FRANKFORT, Ky. — On the final day of the legislative session before the veto break, Kentucky lawmakers passed a $107 billion budget with nearly unanimous approval.
The Senate voted unanimously for the budget, which spends about $32 billion in state funds and bonds. Three House lawmakers voted against it: Rep. Savannah Maddox (R-Dry Ridge), Rep. Felicia Rabourn (R-Turners Station), and Rep. Attica Scott (D-Louisville).
Senate Budget Committee chairman Sen. Chris McDaniel (R-Ryland Heights) said the budget is one that’ll make Kentucky a more competitive state for new jobs.
“Those jobs that come here, come here because we offer good services. We offer good schools,” he said. “We offer competitive tax policy. We offer good infrastructure like broadband, and drinking water, and sewers, all of which are invested here.”
The budget fully funds kindergarten and raises education funding by $100 per student each of the next two years; the current rate is $4,000 per pupil. It also puts extra money into pensions and includes an 8% raise for state employees in the first year and a conditional 12% raise in the second year.
The budget leaves more than a billion dollars unspent, and while Senate Democratic Leader Morgan McGarvey (D-Louisville) voted for it, he says lawmakers could’ve done more.
“With that billion dollars, we could have funded universal pre-K,” McGarvey said. “We could have raised the cost-of-living adjustments for our retirees who powered and worked and helped build this state into what it is. We could have increased the budget in education for all public schools and higher ed.”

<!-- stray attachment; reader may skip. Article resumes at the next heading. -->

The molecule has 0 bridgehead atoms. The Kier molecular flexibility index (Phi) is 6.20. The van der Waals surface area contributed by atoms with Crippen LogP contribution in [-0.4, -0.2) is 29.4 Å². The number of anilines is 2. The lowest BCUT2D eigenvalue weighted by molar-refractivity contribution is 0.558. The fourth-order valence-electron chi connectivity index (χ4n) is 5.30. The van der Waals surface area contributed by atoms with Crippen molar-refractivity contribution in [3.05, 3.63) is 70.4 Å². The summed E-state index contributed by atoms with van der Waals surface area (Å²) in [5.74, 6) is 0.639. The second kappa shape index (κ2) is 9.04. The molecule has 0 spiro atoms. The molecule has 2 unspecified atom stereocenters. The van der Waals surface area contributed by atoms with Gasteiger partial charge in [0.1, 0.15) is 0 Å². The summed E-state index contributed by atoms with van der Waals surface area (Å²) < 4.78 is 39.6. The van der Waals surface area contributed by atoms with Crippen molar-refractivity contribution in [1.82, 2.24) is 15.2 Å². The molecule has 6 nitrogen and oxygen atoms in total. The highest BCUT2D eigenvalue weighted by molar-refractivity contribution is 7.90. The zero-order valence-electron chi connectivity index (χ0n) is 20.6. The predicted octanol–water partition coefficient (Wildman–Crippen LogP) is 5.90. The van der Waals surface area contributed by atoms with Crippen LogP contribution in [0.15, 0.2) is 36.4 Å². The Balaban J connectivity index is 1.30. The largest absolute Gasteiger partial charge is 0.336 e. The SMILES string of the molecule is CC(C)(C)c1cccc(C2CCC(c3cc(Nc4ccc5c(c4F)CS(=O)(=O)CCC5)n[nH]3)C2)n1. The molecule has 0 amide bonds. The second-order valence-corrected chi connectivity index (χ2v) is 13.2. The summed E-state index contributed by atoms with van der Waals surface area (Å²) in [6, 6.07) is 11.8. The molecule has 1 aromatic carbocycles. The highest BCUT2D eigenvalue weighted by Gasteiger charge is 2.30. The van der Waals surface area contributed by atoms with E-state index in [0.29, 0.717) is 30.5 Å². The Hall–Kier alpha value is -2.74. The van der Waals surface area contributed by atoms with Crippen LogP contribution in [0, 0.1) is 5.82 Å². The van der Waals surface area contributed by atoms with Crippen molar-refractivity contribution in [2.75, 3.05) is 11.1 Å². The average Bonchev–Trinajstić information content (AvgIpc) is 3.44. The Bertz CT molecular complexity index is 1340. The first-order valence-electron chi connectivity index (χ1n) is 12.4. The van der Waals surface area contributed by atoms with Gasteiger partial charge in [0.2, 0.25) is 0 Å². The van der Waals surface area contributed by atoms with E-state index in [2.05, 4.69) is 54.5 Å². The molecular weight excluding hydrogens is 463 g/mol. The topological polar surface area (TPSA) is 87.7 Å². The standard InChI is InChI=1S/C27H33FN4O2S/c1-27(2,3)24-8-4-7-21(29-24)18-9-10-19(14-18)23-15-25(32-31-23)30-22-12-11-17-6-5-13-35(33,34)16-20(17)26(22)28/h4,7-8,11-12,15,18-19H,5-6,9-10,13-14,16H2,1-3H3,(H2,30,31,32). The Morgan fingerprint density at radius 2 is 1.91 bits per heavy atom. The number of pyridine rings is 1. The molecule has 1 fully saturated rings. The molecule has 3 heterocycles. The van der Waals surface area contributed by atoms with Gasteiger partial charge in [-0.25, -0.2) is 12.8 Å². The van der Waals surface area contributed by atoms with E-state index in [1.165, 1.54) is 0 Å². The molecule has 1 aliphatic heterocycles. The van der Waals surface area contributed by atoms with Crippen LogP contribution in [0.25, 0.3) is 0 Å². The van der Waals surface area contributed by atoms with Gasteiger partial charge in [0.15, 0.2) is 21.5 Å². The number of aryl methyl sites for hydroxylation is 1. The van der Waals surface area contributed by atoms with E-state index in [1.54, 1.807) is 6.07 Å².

Democrats also wanted to see guaranteed raises for teachers.
“They don’t get paid a whole lot, but they deserve to get paid a reasonable salary,” Sen. Reggie Thomas (D-Lexington) said.
Sen. Damon Thayer (R-Georgetown) had a different take on the budget.
“Just because we have the surplus doesn’t mean we have to spend it all,” he said.
The budget puts money aside for an income tax cut lawmakers passed Tuesday night, and for the state’s rainy day fund.
“Because as we’ve seen over the last two years, we’ve had some rain occurrences: a pandemic, tornadoes, natural disasters,” Thayer said. “It’s good to save for a rainy day.”
And when it comes to raises for teachers, House Budget Committee chairman Rep. Jason Petrie (R-Elkton) said that decision is better left to local school boards.
“We’re pushing money out to make sure that school boards can make those local decisions,” he said.
Gov. Andy Beshear has asked for more investments, too, including raises for teachers. He can veto specific items in the budget, but Republicans have enough votes to override any changes he makes.
More details on the budget can be found here.